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Phys Org   26 May 2016   USA   Utah  
<p>A Utah mountainside collapsed 4,800 years ago in a gargantuan landslide known as a "rock avalanche," creating the flat floor of what is now Zion National Park by damming the Virgin River to create a lake that existed for 700 years.</p> <p> </p>
Phys Org   26 April 2016   Nepal   Nepal landslides  
<p>With the monsoon fast approaching, the landslide risk in Nepal remains high a year after a magnitude-7.8 earthquake that killed more than 8,000 people, according to a University of Michigan-led research team.</p><p>The April 25, 2015, earthquake struck ...
Phys Org   22 March 2016   USA   Washington  
<p>On March 22, 2014, a hillside above Oso, Washington collapsed, unleashing a torrent of mud and debris that buried the community of Steelhead Haven. Forty-three people lost their lives, making it one of the single deadliest landslide disasters in U.S. history.</p> <p> ...
Filed under: Natural Hazards
Phys Org   28 July 2015   China   China Desert  
<p>The world's deserts may be storing some of the climate-changing carbon dioxide emitted by human activities, a new study suggests. Massive aquifers underneath deserts could hold more carbon than all the plants on land, according to the new research.</p> <p> ...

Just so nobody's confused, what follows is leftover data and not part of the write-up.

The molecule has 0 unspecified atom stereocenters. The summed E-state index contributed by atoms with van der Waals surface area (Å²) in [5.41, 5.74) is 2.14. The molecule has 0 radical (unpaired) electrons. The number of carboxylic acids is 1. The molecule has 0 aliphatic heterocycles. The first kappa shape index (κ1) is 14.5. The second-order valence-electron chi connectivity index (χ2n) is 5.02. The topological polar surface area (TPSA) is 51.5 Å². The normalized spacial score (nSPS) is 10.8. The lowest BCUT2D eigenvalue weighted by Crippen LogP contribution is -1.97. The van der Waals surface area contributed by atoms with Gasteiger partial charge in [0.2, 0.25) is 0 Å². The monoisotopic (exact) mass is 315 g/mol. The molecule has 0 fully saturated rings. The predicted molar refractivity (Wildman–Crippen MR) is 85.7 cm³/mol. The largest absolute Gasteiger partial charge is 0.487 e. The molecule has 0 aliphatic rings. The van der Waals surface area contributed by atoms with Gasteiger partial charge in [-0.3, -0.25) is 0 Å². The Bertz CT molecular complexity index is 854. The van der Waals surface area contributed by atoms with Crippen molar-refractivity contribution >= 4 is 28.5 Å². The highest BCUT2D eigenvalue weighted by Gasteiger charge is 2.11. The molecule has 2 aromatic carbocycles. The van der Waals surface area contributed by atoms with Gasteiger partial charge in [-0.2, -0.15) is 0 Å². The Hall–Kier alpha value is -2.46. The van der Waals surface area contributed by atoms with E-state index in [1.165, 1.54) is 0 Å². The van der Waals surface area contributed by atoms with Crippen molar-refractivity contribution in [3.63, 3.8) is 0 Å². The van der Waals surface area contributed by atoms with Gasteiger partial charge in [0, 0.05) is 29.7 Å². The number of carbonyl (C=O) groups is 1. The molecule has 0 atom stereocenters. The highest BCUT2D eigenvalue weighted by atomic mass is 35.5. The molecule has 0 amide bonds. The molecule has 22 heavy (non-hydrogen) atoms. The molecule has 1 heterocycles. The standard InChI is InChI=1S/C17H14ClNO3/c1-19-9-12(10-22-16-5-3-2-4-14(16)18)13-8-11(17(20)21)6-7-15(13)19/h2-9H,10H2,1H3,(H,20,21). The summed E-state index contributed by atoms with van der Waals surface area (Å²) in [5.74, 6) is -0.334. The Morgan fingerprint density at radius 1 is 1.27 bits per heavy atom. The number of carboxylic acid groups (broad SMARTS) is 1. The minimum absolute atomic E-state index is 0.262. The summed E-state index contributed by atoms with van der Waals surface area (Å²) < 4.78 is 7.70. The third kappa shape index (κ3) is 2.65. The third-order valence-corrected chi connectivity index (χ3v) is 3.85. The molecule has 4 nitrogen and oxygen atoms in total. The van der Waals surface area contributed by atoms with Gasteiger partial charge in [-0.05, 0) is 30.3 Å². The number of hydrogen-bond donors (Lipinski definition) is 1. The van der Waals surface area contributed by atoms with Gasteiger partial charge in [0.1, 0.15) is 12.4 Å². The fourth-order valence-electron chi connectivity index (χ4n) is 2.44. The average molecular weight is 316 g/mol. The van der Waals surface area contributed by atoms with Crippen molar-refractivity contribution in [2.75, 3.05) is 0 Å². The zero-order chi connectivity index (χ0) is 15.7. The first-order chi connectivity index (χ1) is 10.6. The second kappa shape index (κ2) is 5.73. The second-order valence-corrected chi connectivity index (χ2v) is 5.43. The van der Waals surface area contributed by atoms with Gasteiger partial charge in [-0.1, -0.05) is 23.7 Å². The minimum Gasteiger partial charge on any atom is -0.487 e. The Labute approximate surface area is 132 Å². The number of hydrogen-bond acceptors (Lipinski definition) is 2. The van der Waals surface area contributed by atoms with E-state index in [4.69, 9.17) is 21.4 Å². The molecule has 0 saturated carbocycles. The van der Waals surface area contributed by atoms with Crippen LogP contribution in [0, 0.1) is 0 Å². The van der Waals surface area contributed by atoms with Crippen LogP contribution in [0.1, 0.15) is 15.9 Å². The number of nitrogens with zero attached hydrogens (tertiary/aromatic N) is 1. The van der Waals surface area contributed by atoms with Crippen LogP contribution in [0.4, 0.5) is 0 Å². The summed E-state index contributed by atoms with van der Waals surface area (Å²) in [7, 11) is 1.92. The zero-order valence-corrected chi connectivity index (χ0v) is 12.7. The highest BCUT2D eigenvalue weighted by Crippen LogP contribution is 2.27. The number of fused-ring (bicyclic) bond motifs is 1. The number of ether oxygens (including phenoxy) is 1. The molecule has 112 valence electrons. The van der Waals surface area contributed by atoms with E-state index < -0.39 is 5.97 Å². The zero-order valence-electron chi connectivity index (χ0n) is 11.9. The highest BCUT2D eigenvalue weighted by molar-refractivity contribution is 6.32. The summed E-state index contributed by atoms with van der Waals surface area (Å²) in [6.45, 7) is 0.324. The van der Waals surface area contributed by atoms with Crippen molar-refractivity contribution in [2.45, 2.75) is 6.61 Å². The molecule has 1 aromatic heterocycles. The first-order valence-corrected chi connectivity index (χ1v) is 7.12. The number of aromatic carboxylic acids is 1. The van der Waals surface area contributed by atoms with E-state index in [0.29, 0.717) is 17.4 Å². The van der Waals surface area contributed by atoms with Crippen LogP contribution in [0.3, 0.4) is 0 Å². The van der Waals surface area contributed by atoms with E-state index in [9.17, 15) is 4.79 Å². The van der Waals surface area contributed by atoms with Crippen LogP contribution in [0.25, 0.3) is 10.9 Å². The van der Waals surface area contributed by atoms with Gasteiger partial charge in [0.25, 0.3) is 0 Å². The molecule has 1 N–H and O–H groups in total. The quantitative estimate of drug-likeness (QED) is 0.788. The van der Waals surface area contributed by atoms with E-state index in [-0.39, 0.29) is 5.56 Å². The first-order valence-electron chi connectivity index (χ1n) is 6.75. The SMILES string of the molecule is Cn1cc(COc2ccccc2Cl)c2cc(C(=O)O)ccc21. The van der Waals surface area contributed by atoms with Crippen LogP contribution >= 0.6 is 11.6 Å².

Phys Org   14 July 2015   Greenland   Greenland  
<p>According to a new study published in Nature Geoscience, the Greenland ice sheet has been shown to accelerate in response to surface rainfall and melt associated with late-summer and autumnal cyclonic weather events.<br>Samuel Doyle and an international ...
Filed under: Natural Hazards
Phys Org   01 July 2015   USA   Purdue University  
<p>A test chamber developed at Purdue University allows engineers to simulate precisely what happens to soil underground during the installation of piles and other structural elements, a research tool for improving construction of everything from buildings ...
Phys Org   11 June 2015   USA   Texas  
<p>A research team at The University of Texas at Arlington is using giant lightweight geofoam blocks to bolster the earth beneath roads and bridges and slow down the settling of roadways and bridges.</p> <p>Anand Puppala, UT Arlington associate dean for research ...